I read through my draft of a report on quantum physics………………………and now


scattered………..they all are………………………………………………………….around the page,….

………………………………………words…………..when I’m not watching,……………………………

I can never keep a thought because as soon as I write it down the words trade out with others and change. There’s something missing: page 4.

Where is Tommy?

I feel like I can almost grasp an idea, a memory, a guess? But it disappears into a void the second it lands on my tongue leaving only a flaming sensation like hot sauce.

I dig through files, through bookshelves, through libraries, through memory. What am I looking for? My research report? Tommy’s textbook? Tommy?

The house is deadly quiet.


Also Posted on Presticogitations

Cover Photo by Tbel Abuseridze on Unsplash



I could hear them all night. Skittering across the rafters, eating the walls, and clawing into my dreams. Their little voices surround me with whispers of secrets I couldn’t know.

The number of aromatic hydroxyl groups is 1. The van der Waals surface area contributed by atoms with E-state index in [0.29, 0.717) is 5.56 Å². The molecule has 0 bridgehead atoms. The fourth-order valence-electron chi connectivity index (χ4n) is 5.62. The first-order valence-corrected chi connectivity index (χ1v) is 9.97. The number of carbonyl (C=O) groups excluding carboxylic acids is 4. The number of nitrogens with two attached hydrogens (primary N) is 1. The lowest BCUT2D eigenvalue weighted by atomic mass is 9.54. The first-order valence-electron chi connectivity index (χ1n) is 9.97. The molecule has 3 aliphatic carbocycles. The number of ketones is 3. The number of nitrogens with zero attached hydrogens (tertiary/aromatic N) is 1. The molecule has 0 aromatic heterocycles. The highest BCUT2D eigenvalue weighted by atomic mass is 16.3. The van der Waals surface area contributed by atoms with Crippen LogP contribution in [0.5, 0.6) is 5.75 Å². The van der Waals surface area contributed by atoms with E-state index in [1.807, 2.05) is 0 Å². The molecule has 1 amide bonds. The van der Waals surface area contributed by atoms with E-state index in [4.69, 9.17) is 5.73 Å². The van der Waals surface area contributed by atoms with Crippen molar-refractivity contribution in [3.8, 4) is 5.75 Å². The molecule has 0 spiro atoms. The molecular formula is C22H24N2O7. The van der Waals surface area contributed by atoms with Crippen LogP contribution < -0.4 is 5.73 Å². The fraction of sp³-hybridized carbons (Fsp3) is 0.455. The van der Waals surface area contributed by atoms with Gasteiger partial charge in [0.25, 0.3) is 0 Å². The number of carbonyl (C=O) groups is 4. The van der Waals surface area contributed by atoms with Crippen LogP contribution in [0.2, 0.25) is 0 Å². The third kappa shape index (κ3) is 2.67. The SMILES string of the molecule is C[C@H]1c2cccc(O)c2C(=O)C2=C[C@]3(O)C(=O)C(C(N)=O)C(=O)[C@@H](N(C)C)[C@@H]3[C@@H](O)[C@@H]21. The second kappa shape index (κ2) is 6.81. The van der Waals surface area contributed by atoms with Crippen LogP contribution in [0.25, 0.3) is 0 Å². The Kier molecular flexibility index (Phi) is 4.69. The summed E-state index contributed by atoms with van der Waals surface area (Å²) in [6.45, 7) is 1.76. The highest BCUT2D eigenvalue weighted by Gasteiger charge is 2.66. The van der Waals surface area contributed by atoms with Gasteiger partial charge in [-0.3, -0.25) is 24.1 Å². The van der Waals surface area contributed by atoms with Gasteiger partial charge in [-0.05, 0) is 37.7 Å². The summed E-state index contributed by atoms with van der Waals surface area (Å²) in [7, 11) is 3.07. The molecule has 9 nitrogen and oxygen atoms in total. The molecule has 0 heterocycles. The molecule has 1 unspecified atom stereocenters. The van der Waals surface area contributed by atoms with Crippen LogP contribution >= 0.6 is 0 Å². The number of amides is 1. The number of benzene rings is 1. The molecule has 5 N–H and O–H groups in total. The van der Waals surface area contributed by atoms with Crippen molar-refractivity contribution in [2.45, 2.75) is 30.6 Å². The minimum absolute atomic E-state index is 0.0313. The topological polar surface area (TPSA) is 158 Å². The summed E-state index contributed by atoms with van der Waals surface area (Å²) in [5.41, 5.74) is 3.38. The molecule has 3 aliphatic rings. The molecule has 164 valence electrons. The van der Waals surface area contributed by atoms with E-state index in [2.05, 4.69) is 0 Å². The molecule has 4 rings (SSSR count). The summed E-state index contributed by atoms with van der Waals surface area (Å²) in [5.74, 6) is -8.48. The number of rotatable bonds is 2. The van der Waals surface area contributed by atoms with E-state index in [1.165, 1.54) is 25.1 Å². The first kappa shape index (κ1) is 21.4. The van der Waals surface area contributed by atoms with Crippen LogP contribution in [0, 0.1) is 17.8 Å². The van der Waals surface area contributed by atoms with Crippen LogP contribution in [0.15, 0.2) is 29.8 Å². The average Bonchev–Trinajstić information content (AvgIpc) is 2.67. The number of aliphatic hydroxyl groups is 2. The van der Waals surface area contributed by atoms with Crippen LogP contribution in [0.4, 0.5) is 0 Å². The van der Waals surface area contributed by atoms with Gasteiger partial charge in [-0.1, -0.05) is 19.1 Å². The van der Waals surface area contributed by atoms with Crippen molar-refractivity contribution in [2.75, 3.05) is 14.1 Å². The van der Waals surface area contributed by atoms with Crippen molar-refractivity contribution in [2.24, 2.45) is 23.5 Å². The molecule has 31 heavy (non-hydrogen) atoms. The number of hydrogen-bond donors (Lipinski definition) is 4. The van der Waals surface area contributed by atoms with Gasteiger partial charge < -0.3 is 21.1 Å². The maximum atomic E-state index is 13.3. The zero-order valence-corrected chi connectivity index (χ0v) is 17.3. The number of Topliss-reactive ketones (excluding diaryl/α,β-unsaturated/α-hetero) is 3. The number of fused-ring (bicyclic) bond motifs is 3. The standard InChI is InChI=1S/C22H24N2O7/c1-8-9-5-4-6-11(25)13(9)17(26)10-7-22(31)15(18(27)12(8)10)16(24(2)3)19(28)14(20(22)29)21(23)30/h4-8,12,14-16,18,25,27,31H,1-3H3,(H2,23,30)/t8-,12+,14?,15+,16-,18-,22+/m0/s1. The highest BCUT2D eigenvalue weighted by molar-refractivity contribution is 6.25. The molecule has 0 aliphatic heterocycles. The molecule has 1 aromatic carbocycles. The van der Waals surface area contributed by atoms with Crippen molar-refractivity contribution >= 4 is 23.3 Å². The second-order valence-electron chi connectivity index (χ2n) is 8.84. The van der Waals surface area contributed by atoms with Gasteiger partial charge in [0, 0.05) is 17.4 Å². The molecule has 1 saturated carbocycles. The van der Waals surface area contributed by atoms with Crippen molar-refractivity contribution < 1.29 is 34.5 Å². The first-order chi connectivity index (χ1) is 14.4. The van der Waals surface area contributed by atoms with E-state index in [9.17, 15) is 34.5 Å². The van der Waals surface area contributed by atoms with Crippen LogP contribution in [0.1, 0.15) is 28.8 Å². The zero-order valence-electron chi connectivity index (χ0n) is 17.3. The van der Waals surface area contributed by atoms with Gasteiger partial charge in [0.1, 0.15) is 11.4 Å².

The morning finally came. I rose early to fill the bird feeders. There had been another dead mouse in the birdseed bin.

Suddenly, the peaceful morning was shattered by the sound of pots and pans flying around in the kitchen. Not again. I dashed into the house spilling the bird seed in the grass.

The sink faucet was spraying wildly. Another cabinet was off it’s hinges. Cindy’s red hair spiraled off her head like fumes. She grabbed the next frying pan and threw it at the gap between the ceiling and the light fixture.

The sound of scurrying. Hissing.

As she reached for the cast iron pan, I wrapped my arms around her. “Please, calm down, dear.”

“They’re mocking me, Gregory!” She collapsed into my arms. “They call me old, ugly, insane! They’re in my head. I can feel them eating my mind.”

The sink spray streaked the clouded window pane.

I kissed her forehead, dabbed her eyes with my handkerchief. “Come sit out on the porch before it gets too hot.” I sat her down in the rocker and turned the radio up as loud as it would go. They announced a heat wave coming in.

Already the thermometer on the porch read 76 degrees.